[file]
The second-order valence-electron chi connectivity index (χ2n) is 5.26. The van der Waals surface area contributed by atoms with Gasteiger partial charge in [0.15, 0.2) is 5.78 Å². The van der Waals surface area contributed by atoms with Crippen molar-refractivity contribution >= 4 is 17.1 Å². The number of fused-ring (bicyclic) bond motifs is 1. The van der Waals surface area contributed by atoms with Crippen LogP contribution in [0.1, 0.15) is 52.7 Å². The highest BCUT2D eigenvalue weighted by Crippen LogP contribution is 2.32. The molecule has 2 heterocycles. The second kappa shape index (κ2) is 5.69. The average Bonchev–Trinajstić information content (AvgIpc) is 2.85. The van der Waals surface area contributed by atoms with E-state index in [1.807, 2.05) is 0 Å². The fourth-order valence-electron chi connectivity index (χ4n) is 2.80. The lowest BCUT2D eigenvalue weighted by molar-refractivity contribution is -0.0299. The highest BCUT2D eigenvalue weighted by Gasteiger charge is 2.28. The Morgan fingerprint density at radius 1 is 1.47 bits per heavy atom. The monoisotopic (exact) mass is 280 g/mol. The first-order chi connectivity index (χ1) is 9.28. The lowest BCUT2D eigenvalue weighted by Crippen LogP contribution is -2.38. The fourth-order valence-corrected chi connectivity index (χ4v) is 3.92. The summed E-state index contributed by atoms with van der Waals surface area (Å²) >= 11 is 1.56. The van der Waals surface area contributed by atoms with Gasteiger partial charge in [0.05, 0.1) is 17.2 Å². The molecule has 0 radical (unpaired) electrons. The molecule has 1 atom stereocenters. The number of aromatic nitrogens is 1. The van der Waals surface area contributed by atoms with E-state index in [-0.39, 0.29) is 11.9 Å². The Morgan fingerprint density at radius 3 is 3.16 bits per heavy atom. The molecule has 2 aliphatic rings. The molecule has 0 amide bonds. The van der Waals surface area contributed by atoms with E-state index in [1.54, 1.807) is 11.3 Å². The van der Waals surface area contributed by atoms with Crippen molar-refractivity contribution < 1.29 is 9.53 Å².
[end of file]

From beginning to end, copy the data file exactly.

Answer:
The second-order valence-electron chi connectivity index (χ2n) is 5.26. The van der Waals surface area contributed by atoms with Gasteiger partial charge in [0.15, 0.2) is 5.78 Å². The van der Waals surface area contributed by atoms with Crippen molar-refractivity contribution >= 4 is 17.1 Å². The number of fused-ring (bicyclic) bond motifs is 1. The van der Waals surface area contributed by atoms with Crippen LogP contribution in [0.1, 0.15) is 52.7 Å². The highest BCUT2D eigenvalue weighted by Crippen LogP contribution is 2.32. The molecule has 2 heterocycles. The second kappa shape index (κ2) is 5.69. The average Bonchev–Trinajstić information content (AvgIpc) is 2.85. The van der Waals surface area contributed by atoms with E-state index in [1.807, 2.05) is 0 Å². The fourth-order valence-electron chi connectivity index (χ4n) is 2.80. The lowest BCUT2D eigenvalue weighted by molar-refractivity contribution is -0.0299. The highest BCUT2D eigenvalue weighted by Gasteiger charge is 2.28. The Morgan fingerprint density at radius 1 is 1.47 bits per heavy atom. The monoisotopic (exact) mass is 280 g/mol. The first-order chi connectivity index (χ1) is 9.28. The lowest BCUT2D eigenvalue weighted by Crippen LogP contribution is -2.38. The fourth-order valence-corrected chi connectivity index (χ4v) is 3.92. The summed E-state index contributed by atoms with van der Waals surface area (Å²) >= 11 is 1.56. The van der Waals surface area contributed by atoms with Gasteiger partial charge in [0.05, 0.1) is 17.2 Å². The molecule has 0 radical (unpaired) electrons. The molecule has 1 atom stereocenters. The number of aromatic nitrogens is 1. The van der Waals surface area contributed by atoms with E-state index in [-0.39, 0.29) is 11.9 Å². The Morgan fingerprint density at radius 3 is 3.16 bits per heavy atom. The molecule has 2 aliphatic rings. The molecule has 0 amide bonds. The van der Waals surface area contributed by atoms with E-state index in [1.54, 1.807) is 11.3 Å². The van der Waals surface area contributed by atoms with Crippen molar-refractivity contribution < 1.29 is 9.53 Å².